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FHFA principal reduction plan garners mixed reaction from housing industry

Some love it, others not so much

It’s only been a short time since the Federal Housing Finance Agency shook up the housing industry by announcing plans for government-sponsored enterprises Fannie Mae and Freddie Mac to begin offering principal reductions to certain borrowers.

But reactions from both sides, those in favor of the FHFA’s plans and those against it, are beginning to trickle in.

And here they are.

Some in the housing industry love it, some believe that the FHFA's plan doesn't go far enough, while others are concerned that the program sets a "dangerous precedent."

The FHFA’s principal reduction plan is not as widespread as some thought it might be, but approximately 33,000 borrowers will be eligible to participate in the principal reduction program.

“This plan will no doubt be viewed by some as too small and too late and viewed by others as too large and unnecessary,” FHFA Director Mel Watt said of the plan.

“However, the plan is consistent with FHFA’s statutory obligation to ‘maximize assistance for homeowners’ by providing some borrowers what could well be their final opportunity to avoid foreclosure,” Watt continued.

“It is also consistent with our statutory obligation to provide this assistance in ways that we reasonably expect will not have adverse economic consequences for the Enterprises,” Watt said. “By meeting both of these statutory obligations, the program satisfies my commitment to implement a principal reduction plan only if we could structure one that would be a ‘win-win’ for both borrowers and the Enterprises.”

David Stevens, the president and CEO of the Mortgage Bankers Association, said that the MBA is pleased with the FHFA’s plan.

“FHFA has a difficult challenge in trying to help underwater homeowners in some of the markets that are still struggling, as they need to balance the moral hazard risk, identify loans that do not add risk to the GSEs or the communities involved, and focus on borrowers that will have the best chance to stay current,” Stevens said.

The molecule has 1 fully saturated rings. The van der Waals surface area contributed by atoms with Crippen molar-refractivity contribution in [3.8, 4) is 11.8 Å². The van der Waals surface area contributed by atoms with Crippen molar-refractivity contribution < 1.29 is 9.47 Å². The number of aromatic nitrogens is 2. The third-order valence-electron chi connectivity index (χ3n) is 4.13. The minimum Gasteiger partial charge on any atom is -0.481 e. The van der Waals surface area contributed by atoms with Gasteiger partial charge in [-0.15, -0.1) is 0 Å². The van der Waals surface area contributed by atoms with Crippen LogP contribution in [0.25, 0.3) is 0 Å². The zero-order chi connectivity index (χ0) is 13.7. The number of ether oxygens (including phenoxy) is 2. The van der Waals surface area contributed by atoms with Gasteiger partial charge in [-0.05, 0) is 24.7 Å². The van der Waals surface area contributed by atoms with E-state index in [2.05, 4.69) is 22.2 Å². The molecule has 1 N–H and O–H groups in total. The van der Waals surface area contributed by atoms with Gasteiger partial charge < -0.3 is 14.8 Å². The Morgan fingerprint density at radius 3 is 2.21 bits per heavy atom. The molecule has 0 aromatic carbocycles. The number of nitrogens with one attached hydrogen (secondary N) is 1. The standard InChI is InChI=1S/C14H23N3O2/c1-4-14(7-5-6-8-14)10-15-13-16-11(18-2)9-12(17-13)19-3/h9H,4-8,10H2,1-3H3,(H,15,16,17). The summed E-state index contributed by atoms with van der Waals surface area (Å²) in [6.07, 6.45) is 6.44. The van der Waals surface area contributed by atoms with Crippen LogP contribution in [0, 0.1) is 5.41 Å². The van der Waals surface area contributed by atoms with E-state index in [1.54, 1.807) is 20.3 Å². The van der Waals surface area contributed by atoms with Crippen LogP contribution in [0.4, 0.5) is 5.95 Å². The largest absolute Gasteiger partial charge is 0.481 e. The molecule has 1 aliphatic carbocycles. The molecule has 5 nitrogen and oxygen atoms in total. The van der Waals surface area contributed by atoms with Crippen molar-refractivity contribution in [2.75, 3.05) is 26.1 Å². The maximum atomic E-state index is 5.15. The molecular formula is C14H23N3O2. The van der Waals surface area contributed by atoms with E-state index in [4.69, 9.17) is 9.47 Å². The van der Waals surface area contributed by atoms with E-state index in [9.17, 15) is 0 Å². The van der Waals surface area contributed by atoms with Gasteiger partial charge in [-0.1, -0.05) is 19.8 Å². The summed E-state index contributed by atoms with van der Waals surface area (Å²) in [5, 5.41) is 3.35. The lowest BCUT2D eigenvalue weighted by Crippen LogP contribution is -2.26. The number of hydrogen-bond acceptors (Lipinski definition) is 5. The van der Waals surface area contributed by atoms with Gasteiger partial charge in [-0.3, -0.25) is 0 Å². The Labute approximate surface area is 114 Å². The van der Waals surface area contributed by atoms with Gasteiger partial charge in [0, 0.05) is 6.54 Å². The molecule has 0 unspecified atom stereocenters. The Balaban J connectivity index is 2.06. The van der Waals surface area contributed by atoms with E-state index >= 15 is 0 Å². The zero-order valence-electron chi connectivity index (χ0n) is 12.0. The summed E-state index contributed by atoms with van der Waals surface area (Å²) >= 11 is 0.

“FHFA’s program design attempts to mitigate some of these concerns and the result is a narrow focus on lower loan balance and severely delinquent mortgages,” Stevens continued.

“Hopefully this targeted program will help some families who can meet these requirements,” Stevens concluded. “Servicers have been actively working to help borrowers through HAMP and other modification programs and this provides them another tool with which to do so, although it is important that consumers understand that FHFA and the GSEs will be identifying borrowers for eligibility.”

New York Attorney General Eric Schneiderman, who recently called on the FHFA and Watt to enact a principal reduction program, said that the feels the FHFA’s announcement is an “important first step” but says that the program doesn’t go far enough and will push for an expansion.

“I commend Director Watt for taking this important first step,” Schneiderman said.

“The program announced today will help thousands of American families victimized by the housing crash get the relief they need to keep their homes,” Schneiderman continued. “But while today’s announcement is a good start, much more needs to be done.”

According to Schneiderman, in New York alone, nearly 60,000 families with mortgages backed by Fannie Mae and Freddie Mac were in default and at risk of foreclosure as recently as 2013.

“The program announced by FHFA today will help roughly half that number nationwide, and the program’s participation requirements will disqualify thousands of New Yorkers in many areas hardest hit by the foreclosure crisis,” Schneiderman said. “I look forward to working with housing experts and advocates in the coming weeks and months to urge the FHFA to build on today’s important announcement and expand this program to benefit all of those who need mortgage debt relief.”

John Taylor, the president and CEO of NCRC, shared Schneiderman’s sentiments.

“We applaud FHFA and Director Watt for taking this important step in the right direction,” Taylor said.

“The new principal reduction modification program will help certain underwater borrowers avoid foreclosure and stay in their homes,” Taylor continued.

“That’s a very positive thing. That said, with the scope announced today, this program will have limited impact,” Taylor said. “This represents the first bite at the apple. Hopefully this program will serve as a model for what can be done with the larger portfolio of delinquent loans that could be modified at Fannie Mae and Freddie Mac.”

Sen. Mark Warner, D-VA, a member of the Senate Banking Committee and a long-time advocate for GSE reform, welcomed the plan.

“While a principal reduction program at FHFA for underwater mortgages is long overdue, I welcome this tailored approach, which will bring essential relief for struggling American families,” Warner said.

On the other hand, the National Association of Federal Credit Unions said that the FHFA’s plan sets a “dangerous precedent” and worries what it may lead to.

“We fail to see how principal reduction will do anything to strengthen the housing market,” NAFCU President and CEO Dan Berger said. “NAFCU has always supported protecting consumers, but we believe principal reduction sets a dangerous precedent. Credit unions have a strong history to doing everything they can to keep members in their homes.”

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